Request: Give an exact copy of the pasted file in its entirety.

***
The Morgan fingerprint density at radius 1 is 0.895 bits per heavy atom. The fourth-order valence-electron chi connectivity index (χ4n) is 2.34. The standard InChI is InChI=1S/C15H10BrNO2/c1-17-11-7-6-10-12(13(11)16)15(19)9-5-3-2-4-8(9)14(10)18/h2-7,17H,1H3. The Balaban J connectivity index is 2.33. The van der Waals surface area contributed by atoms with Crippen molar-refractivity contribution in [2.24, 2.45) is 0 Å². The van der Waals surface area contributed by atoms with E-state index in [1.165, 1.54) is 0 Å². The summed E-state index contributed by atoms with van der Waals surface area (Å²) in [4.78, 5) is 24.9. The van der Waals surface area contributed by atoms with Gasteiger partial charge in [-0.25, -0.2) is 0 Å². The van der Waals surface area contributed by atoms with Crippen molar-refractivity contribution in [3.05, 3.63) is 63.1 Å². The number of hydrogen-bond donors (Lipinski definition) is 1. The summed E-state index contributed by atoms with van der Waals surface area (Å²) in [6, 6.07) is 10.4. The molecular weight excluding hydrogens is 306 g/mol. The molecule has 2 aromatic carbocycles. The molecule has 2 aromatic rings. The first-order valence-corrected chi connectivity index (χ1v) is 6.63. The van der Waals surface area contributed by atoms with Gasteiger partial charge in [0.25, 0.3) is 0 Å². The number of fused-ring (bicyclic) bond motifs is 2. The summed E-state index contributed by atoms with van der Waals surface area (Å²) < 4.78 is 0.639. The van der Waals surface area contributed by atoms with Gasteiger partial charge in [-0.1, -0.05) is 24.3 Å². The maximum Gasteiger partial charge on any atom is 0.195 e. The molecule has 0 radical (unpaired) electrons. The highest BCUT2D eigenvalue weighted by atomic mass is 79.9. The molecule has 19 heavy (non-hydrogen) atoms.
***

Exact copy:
The Morgan fingerprint density at radius 1 is 0.895 bits per heavy atom. The fourth-order valence-electron chi connectivity index (χ4n) is 2.34. The standard InChI is InChI=1S/C15H10BrNO2/c1-17-11-7-6-10-12(13(11)16)15(19)9-5-3-2-4-8(9)14(10)18/h2-7,17H,1H3. The Balaban J connectivity index is 2.33. The van der Waals surface area contributed by atoms with Crippen molar-refractivity contribution in [2.24, 2.45) is 0 Å². The van der Waals surface area contributed by atoms with E-state index in [1.165, 1.54) is 0 Å². The summed E-state index contributed by atoms with van der Waals surface area (Å²) in [4.78, 5) is 24.9. The van der Waals surface area contributed by atoms with Gasteiger partial charge in [-0.25, -0.2) is 0 Å². The van der Waals surface area contributed by atoms with Crippen molar-refractivity contribution in [3.05, 3.63) is 63.1 Å². The number of hydrogen-bond donors (Lipinski definition) is 1. The summed E-state index contributed by atoms with van der Waals surface area (Å²) in [6, 6.07) is 10.4. The molecular weight excluding hydrogens is 306 g/mol. The molecule has 2 aromatic carbocycles. The molecule has 2 aromatic rings. The first-order valence-corrected chi connectivity index (χ1v) is 6.63. The van der Waals surface area contributed by atoms with Gasteiger partial charge in [0.25, 0.3) is 0 Å². The number of fused-ring (bicyclic) bond motifs is 2. The summed E-state index contributed by atoms with van der Waals surface area (Å²) < 4.78 is 0.639. The van der Waals surface area contributed by atoms with Gasteiger partial charge in [-0.1, -0.05) is 24.3 Å². The maximum Gasteiger partial charge on any atom is 0.195 e. The molecule has 0 radical (unpaired) electrons. The highest BCUT2D eigenvalue weighted by atomic mass is 79.9. The molecule has 19 heavy (non-hydrogen) atoms.